GEORGE ELBERT BURR PAPERS & ARTWORK
SCOPE AND CONTENT NOTE
The George Elbert Burr Papers span the years 1881 to 1985 with the bulk of the material dating between 1925 and 1945. The collection includes correspondence, manuscripts and articles on Burr, exhibit catalogs, pamphlets and photographs. A majority of the correspondence consists of the letters Burr wrote to Cyrus Boutwell, a friend and colleague who managed a gallery in Denver, Colorado that exhibited Burr's work. The correspondence sent to Boutwell provides insight into Burr's personal life, philosophy and views on his artwork.
The publications on Burr and his artwork consist of numerous articles and drafts by A. Reynolds Morse. As well as the pieces written by Morse, articles by individuals in the art field are included. The collection also includes a large selection of original drawings, illustrations, paintings, prints (etchings, wood blocks), and watercolors generated by Burr as well as photographic prints, negatives and transparencies.
The series consists of correspondence written by Burr to Cyrus Boutwell. Burr wrote many of the letters on index cards. Correspondence includes ink sketches by Burr that depicted himself, places he visited or other people he met. The sketches portray Burr's humorous view of himself. Often Burr would mail several cards at once, even though the dates in which he originally wrote or sketched them might vary by a month or two. Therefore, although the correspondence is in chronological order, at times, the dates may vary by a couple of months.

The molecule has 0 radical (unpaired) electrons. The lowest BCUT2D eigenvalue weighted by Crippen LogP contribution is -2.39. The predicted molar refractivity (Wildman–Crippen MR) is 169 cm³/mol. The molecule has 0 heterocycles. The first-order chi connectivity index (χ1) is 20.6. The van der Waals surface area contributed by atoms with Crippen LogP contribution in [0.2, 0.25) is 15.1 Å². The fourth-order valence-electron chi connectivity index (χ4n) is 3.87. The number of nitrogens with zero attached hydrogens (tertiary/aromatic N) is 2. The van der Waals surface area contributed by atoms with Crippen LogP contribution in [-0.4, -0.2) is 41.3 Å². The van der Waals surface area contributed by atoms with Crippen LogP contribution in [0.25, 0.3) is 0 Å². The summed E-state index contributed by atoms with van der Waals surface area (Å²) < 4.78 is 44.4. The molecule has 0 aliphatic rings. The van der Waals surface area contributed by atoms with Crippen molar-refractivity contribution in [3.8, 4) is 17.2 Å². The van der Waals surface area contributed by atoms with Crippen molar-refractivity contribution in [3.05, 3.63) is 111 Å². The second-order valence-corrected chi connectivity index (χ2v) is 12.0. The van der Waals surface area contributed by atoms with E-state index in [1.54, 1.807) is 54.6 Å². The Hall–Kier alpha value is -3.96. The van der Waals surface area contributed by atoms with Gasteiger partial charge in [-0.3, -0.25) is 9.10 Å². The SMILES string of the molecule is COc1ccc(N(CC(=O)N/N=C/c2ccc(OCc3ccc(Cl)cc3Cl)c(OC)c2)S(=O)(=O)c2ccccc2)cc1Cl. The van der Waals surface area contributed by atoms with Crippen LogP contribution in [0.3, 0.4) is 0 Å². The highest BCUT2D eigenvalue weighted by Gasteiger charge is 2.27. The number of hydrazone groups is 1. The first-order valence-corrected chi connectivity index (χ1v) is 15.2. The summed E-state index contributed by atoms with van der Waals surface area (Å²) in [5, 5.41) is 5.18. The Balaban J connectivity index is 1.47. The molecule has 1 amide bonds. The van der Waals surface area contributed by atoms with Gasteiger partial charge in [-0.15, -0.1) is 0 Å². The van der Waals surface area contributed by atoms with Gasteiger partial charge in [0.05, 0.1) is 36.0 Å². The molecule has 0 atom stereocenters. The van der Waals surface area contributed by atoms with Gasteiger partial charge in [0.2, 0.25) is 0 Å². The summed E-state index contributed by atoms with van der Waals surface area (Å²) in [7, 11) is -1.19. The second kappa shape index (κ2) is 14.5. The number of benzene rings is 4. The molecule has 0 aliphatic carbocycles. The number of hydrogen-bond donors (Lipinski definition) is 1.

Personal material includes correspondence sent and received by Burr and his wife, Elizabeth, an art publication, Art and Artists Curious Facts and Characteristic Sketches by W. P. Nimmo and notes. Burr and his wife joined the Monday Literary Club of Denver. The series contains several versions of notes for a talk that they gave to the Club.
A. Reynolds Morse wrote several manuscripts on Burr. The series includes the notes, research, drafts and final versions of the following manuscripts: The Life and Work of George Elbert Burr; George Elbert Burr and the Western Landscape - The Case for the Post-Victorian Realists; George Elbert Burr, Etcher of the American West and Spring in the Foothills.
The pamphlets and exhibit catalogs include lists of Burr's etchings. The lists vary in the type of information but usually the following is included: the title, size, price, method and edition number.
The articles on Burr are arranged by publication title in alphabetical order. Numerous articles contain information on the subject matter of Burr's work, his method and style, exhibitions or biographical.
Photographs of Burr working in his studio and scenic views from his studio form a portion of the series. Transparencies and photographic negatives of Burr's artwork, and illustrations from A. Reynolds Morse's The Life and Works of George Elbert Burr are also included
Series contains example of artwork: drawings, illustrations, paintings, prints, and watercolors, as well as some original printing plates generated by the artist, George Elbert Burr. Etchings included in this series are arranged using the numbering system developed by Louise Combes Seeber for her book: George Elbert Burr, 1850-1939, Catalogue Raisonne and Guide to the Etched Works with Biographcal and Critical Notes.
The George Elbert Burr Papers are the physical property of the Denver Public Library.
All requests for permission to publish, reproduce, or quote from material in the collection should be discussed with the appropriate librarian or archivist. Permission for publication may be given on behalf of the Denver Public Library as the owner of the physical item. It is not intended to include or imply permission of the copyright holder, which also must be obtained by the customer. The Library does not assume any responsibility for infringement of copyright or publication rights of the manuscript held by the writer, heirs, donors, or executors. Reproduction restrictions are decided on a case-by-case basis.